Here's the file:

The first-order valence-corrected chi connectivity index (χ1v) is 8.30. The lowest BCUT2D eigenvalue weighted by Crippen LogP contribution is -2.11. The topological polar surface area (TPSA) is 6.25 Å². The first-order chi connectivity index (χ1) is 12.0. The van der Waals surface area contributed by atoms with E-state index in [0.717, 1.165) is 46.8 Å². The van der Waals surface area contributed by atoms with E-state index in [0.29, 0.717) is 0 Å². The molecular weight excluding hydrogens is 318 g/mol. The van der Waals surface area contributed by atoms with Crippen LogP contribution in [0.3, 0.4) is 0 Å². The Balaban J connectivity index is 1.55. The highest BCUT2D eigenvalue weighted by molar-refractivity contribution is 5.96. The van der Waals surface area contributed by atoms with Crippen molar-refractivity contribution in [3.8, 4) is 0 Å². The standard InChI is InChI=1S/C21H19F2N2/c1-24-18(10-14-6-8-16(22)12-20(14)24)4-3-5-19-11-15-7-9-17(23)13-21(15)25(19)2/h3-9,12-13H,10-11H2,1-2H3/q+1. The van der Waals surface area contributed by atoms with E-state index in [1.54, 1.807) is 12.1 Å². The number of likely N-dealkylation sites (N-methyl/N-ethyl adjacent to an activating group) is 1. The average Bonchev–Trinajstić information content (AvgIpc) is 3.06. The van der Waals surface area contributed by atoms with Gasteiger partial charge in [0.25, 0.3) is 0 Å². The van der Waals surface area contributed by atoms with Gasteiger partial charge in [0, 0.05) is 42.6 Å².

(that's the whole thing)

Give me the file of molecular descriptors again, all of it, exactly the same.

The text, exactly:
The first-order valence-corrected chi connectivity index (χ1v) is 8.30. The lowest BCUT2D eigenvalue weighted by Crippen LogP contribution is -2.11. The topological polar surface area (TPSA) is 6.25 Å². The first-order chi connectivity index (χ1) is 12.0. The van der Waals surface area contributed by atoms with E-state index in [0.717, 1.165) is 46.8 Å². The van der Waals surface area contributed by atoms with E-state index in [0.29, 0.717) is 0 Å². The molecular weight excluding hydrogens is 318 g/mol. The van der Waals surface area contributed by atoms with Crippen LogP contribution in [0.3, 0.4) is 0 Å². The Balaban J connectivity index is 1.55. The highest BCUT2D eigenvalue weighted by molar-refractivity contribution is 5.96. The van der Waals surface area contributed by atoms with Crippen molar-refractivity contribution in [3.8, 4) is 0 Å². The standard InChI is InChI=1S/C21H19F2N2/c1-24-18(10-14-6-8-16(22)12-20(14)24)4-3-5-19-11-15-7-9-17(23)13-21(15)25(19)2/h3-9,12-13H,10-11H2,1-2H3/q+1. The van der Waals surface area contributed by atoms with E-state index in [1.54, 1.807) is 12.1 Å². The number of likely N-dealkylation sites (N-methyl/N-ethyl adjacent to an activating group) is 1. The average Bonchev–Trinajstić information content (AvgIpc) is 3.06. The van der Waals surface area contributed by atoms with Gasteiger partial charge in [0.25, 0.3) is 0 Å². The van der Waals surface area contributed by atoms with Gasteiger partial charge in [0, 0.05) is 42.6 Å².